New Mexico adopts energy efficiency regulations

Jordan Smith
By Jordan Smith

New Mexico adopts energy efficiency regulations

Legislators in New Mexico have adopted a new regulation aimed at encouraging the state’s utilities to invest in more energy efficiency programs. The bill removes disincentives for utilities to invest in energy saving measures, while also increasing the amount utilities can invest in efficiency programs.

The main feature of the new measure, backed by Democratic Gov. Michelle Lujan Grisham, is decoupling. Under this system, utilities can only recover a set amount of money for fixed costs, plus an additional amount reserved for profits.

The approach aims to remove the incentive for utilities to maximize profits by selling as much energy to customers as possible, since they won’t be able to make any additional returns beyond the set limit. Instead, the state’s utilities, led by Public Service Company of New Mexico, are encouraged to spend more on steps to improve energy efficiency.

In addition, the bill lifts the cap on energy efficiency spending from 3 percent to a range between 3 and 5 percent. State Rep. Andrea Romero, who co-sponsored the bill, explains that energy efficient programming has saved New Mexico ratepayers around $400 million since 2005. Romero anticipates that the new cap will result in a further $500 million in savings for consumers over the next decade.

Energy efficiency campaigners are also upbeat about the new measures. “It’s not fair to ask [utilities] to sell less of their product,” explains the Southwest Energy Efficiency Project’s Tammy Fiebelkorn. ”So this decoupling mechanism will make them pretty much indifferent to whether they sell more energy or not. They’ll still get all their costs recovered.”

Decoupling gains in popularity

Decoupling is not unique to New Mexico. Over the past several years, decoupling initiatives have spread across the country. According to the Natural Resources Defense Council, half of all states operate some form of decoupling for electricity or gas utilities.

The NRDC argues that decoupling offers a preferable alternative to traditional regulatory options that incentivize higher sales. Traditional regulations encourage “utilities to work against energy efficiency despite policies promoting it. Customers lose in every scenario:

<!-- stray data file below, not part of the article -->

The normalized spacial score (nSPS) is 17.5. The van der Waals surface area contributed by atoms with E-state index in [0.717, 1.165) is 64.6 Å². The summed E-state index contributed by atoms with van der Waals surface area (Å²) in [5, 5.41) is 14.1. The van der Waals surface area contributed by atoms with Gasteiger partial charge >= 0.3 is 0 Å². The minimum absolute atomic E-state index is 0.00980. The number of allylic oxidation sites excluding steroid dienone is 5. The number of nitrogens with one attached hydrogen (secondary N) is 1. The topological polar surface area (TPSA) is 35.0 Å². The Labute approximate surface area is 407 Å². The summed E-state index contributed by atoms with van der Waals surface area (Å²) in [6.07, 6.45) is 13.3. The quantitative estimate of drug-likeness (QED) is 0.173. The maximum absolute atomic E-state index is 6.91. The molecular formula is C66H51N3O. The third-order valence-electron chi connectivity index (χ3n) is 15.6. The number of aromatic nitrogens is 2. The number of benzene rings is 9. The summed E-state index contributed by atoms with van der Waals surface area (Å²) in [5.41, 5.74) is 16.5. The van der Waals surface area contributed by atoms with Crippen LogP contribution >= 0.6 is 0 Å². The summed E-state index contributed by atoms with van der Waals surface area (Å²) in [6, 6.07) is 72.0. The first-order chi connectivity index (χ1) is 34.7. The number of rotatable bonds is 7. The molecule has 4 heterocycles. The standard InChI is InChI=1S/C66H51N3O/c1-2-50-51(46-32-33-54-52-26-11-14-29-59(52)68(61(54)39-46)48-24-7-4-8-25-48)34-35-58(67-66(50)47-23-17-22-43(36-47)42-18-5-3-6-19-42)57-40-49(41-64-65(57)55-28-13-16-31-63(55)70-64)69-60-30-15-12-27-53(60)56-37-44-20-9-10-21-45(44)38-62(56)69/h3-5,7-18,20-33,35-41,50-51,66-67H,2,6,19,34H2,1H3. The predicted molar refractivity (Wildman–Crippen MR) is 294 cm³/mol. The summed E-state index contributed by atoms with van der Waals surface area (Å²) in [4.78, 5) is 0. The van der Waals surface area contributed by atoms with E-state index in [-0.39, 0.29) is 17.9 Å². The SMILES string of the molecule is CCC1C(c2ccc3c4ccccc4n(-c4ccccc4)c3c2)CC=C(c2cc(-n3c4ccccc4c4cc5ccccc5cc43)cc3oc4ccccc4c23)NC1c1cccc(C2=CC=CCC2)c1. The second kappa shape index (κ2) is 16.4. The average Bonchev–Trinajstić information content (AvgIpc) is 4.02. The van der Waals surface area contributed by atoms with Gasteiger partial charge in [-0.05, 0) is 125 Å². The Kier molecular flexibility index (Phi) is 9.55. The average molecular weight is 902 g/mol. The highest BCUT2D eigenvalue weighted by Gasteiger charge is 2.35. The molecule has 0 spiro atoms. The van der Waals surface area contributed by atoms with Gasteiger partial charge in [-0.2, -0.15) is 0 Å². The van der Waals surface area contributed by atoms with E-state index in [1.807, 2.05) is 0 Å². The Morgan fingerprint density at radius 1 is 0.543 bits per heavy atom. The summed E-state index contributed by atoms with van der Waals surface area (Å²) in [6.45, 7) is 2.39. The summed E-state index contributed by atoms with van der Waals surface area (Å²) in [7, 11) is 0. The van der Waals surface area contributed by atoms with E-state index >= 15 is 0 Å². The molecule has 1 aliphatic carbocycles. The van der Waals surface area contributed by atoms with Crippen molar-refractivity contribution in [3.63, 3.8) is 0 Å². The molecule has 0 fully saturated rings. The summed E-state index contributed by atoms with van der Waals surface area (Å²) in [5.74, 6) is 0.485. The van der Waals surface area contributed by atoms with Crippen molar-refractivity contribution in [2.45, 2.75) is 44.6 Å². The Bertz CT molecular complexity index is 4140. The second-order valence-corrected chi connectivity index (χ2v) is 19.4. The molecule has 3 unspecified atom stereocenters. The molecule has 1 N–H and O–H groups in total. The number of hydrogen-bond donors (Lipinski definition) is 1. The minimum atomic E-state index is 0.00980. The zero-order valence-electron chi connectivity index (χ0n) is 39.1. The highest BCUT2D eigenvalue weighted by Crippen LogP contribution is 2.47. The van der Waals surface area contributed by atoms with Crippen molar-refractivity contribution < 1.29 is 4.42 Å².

• “If sales are higher than projected, they pay for windfall profits.
  • “If sales are lower, the utility can still recover its approved costs but has to go through a costly litigated regulatory proceeding to do so, which customers pay for.”

By contrast, decoupling has been described as a win-win-win scenario.

  • It benefits utilities, since they can recover their fix costs and make a profit.
  • It helps environmentalists, because utilities are encouraged to work towards energy efficiency goals, which cut CO2 emissions and support the clean energy transition.
  • And it assists ratepayers, who can save money by using less energy.

Others, however, take a more critical view of decoupling.

According to a research paper by the Grantham Research Institute at the London School of Economics, decoupling in recent years in the U.S. typically results in a 19 percent rate increase during its first two years of implementation. New Mexico’s average residential rate in February, the most recent month available, is 12.6 cents per kilowatt hour – the 33rd highest rate in the country. The researchers also question the fairness of the policy because it provides little benefit to low-income ratepayers, who they say are less able to access the financial benefits created by energy efficiency programs.

Decoupling supports New Mexico’s clean energy strategy

New Mexico’s decoupling legislation is part of a broader push to encourage a shift toward clean energy and energy efficiency in the state. The clean energy drive has developed rapidly following Grisham’s victory in the 2018 mid-term elections.

In January, the governor issued an executive order committing New Mexico to join the U.S. Climate Alliance, a group of states that have pledged to implement the provisions of the 2015 Paris Agreement on climate change. The order included measures to reduce greenhouse gas emissions and improve air quality. It also created a climate task force to oversee these policies.

Then, in March, legislators passed a commitment for New Mexico to generate 100 percent of its electricity requirements from non-carbon producing sources by 2045. The decision, which would allow renewables like solar and wind power, as well as nuclear to be used, makes New Mexico the third state to adopt such a target. The other two states with a 100 percent clean energy goal are California and Hawaii.

The clean energy transition is a major shift for New Mexico, which generated 30 percent of its electricity needs from natural gas and 50 percent from coal in 2018.

“This legislation launches New Mexico to the forefront of clean energy in the United States with new renewable energy, making our state completely carbon-free by 2045,” says Speaker of the House Brian Egolf. “My office has spent 14 months working with groups across the state to make sure we are doing this right.”

Jordan Smith is a freelance journalist and translator covering issues related to energy, the environment, and politics. His work has appeared on the independent news site Opposing Views, and at the Canadian Labour Institute.